Radiation therapy (or radiotherapy) techniques have steadily improved over several decades. Treatments now target the cancers more precisely, and more is known about selecting radiation doses. These advances are expected to reduce the number of secondary cancers resulting from radiation therapy. However, oncologists prescribe radiation therapy only when its benefits (improved survival rate and relief of symptoms) outweigh the risk of this and other complications.
The side-effects of radiation depend on the treatment dose and the part of the body that is treated. During radiation therapy, people are likely to become extremely tired, especially in the later weeks of treatment. Rest is important, but doctors usually advise patients to try to stay as active as they can.
It is common to lose hair in the treated area and for the skin to become red, dry, tender, and itchy. There may also be permanent darkening or "bronzing" of the skin in the treated area.
When the chest and neck are treated, patients may have a dry, sore throat and some trouble swallowing. Sometimes, they have shortness of breath or a dry cough. Radiation therapy to the abdomen may cause nausea, vomiting, diarrhea, or urinary discomfort. Often, changes in diet or medicine can ease these problems.
Radiation therapy also may cause a decrease in the number of white blood cells or platelets. If that happens, patients need to be careful to avoid possible sources of infection or injury. The doctor monitors a patient's blood count very carefully during radiation treatment. If necessary, treatment may have to be postponed to let the blood counts return to normal.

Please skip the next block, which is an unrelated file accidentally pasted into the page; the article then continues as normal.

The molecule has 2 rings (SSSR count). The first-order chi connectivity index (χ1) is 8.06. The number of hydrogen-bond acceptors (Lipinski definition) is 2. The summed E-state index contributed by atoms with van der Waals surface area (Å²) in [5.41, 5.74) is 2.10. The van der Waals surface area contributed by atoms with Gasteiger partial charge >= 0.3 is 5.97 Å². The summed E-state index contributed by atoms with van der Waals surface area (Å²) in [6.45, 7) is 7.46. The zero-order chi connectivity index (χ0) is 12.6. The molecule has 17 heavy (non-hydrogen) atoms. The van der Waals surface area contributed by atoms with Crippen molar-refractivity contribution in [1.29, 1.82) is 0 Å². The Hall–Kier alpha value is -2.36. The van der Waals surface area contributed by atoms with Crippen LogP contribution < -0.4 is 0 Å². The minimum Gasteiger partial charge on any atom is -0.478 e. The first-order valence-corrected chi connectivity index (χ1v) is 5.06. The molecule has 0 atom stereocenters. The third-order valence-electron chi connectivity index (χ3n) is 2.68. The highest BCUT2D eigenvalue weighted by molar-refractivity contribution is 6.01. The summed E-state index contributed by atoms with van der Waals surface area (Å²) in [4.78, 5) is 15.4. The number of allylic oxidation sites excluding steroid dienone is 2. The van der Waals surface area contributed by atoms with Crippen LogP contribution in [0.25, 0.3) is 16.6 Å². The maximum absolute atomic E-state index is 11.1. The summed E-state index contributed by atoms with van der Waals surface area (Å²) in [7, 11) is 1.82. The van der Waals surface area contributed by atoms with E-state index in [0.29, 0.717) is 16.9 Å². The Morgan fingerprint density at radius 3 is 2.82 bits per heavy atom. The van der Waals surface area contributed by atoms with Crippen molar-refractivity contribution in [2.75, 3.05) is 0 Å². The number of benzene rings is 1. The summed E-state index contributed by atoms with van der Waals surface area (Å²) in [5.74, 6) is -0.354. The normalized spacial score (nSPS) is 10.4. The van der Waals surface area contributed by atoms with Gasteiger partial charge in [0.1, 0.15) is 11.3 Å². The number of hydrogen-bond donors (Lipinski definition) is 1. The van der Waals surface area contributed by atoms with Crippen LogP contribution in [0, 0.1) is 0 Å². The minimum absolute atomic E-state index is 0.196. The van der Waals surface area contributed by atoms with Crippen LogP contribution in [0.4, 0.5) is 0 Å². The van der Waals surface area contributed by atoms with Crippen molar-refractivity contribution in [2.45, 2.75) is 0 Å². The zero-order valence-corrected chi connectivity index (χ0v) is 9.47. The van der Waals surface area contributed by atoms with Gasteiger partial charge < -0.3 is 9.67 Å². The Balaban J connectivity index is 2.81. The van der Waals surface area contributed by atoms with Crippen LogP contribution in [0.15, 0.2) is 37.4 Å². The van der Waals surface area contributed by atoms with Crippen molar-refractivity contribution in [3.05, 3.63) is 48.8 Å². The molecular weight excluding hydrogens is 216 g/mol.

Other possible side-effects include headaches and cognitive problems (if treating metastatic cancer of the brain), and lung and respiratory problems (if treating cancer that has spread to the lungs or bones in the chest).
Although the side-effects of radiation therapy can be difficult to cope with, they can usually be treated or controlled. It may also help to know that, in most cases, side-effects are not permanent. However, patients may want to discuss with their doctor the possible long-term effects of radiation treatment on their ability to have children, and the increased chance of secondary cancers after treatment is over. Loss of fertility may be temporary or permanent, depending on the patient's age and on whether the testes or ovaries received radiation. For men, "sperm banking" before treatment may be a choice. Women's menstrual periods may stop, and they may have hot flashes and vaginal dryness. Menstrual periods are more likely to return for younger women.
Radiotherapy may be given following surgery to destroy any remaining cancer cells. It may also be used to treat thyroid cancer that has spread to other parts of the body. However, this treatment may not be effective for some types of thyroid cancer.
Radiotherapy is not usually used to try and cure stomach cancer, but is sometimes used to relieve symptoms if cancer has spread outside the stomach.
Radiation therapy alone has a relatively low success rate in treating RCC, and often produces unpleasant side-effects. It is used often as follow-up (adjuvant) treatment to destroy cancer cells that remain in the body after a radical or partial nephrectomy. It also may be used as palliative therapy to lessen pain or bleeding in patients with inoperable or widespread metastatic RCC. In such cases, there is no expectation of cure; the object is simply to ease the dying patient's discomfort.
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